One of my earliest memories is standing with my father on the balcony of my grandmother’s house in Auckland. “Ma’s House” had a spectacular view northwards, across Auckland’s Hauraki Gulf, and the Moon was visible in the early evening sky. Following my eye, my father pointed and said, “I think there are people there at the moment.”
My mother and father – whose own childhoods took place against the backdrop of the Pacific War and the Blitz, respectively – hoped that their children’s lives would be safer and more comfortable than their own. But parents today should have no such illusions about what our children could face in the anthropocene if climate action does not begin right now.
Imagine living in a world where walking and biking was as safe – by Commander Hadfield's measure – as flying in space.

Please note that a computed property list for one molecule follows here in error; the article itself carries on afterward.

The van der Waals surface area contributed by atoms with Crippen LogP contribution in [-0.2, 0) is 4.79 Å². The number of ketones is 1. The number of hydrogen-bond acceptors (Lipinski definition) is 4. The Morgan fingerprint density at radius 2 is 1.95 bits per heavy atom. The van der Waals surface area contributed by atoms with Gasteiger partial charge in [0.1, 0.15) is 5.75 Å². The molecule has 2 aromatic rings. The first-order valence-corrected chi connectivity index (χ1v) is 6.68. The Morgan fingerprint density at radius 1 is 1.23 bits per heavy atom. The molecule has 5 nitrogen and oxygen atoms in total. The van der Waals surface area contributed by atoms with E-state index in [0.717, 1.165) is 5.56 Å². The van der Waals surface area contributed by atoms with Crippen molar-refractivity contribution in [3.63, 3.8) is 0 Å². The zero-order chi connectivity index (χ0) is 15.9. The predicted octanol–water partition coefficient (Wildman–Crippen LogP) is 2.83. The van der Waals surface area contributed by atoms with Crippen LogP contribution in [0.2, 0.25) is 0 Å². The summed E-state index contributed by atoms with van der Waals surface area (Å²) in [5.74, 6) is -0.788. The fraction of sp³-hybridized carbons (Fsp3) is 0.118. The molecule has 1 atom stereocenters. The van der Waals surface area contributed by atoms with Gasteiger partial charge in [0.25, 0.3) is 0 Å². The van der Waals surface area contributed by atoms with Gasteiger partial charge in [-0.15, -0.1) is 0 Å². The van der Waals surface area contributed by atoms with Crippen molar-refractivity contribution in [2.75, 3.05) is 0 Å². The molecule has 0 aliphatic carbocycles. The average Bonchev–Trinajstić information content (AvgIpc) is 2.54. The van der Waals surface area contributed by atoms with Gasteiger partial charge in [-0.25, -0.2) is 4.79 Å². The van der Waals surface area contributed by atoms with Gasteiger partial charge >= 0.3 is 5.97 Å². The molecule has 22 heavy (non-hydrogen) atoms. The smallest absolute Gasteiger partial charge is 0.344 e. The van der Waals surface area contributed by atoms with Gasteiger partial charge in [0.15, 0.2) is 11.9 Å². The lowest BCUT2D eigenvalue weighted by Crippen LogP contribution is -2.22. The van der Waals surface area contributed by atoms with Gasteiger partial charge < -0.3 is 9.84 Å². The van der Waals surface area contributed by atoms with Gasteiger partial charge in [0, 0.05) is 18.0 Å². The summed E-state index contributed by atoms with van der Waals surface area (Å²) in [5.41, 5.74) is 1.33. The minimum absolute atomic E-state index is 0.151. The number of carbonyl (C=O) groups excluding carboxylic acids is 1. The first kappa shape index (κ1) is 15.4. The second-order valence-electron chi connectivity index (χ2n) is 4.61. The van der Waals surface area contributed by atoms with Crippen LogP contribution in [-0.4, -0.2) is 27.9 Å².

Unlike almost any other form of transport, regular cycling leaves you fitter and healthier than sitting in a car, or a bus or a train. Not only that, Auckland's best cycle paths run through parks and incorporate a series of stunning bridges, so you are likely to arrive at work with a smile on your face.
NASA has an undoubted ability to sell a story, and it has been making the most of the anthropomorphic appeal of this brave little $3 billion, 5 ton, plutonium-powered spacecraft on its two-decade mission. But the hype is not misplaced: Saturn has a key place in the evolving human understanding of the cosmos.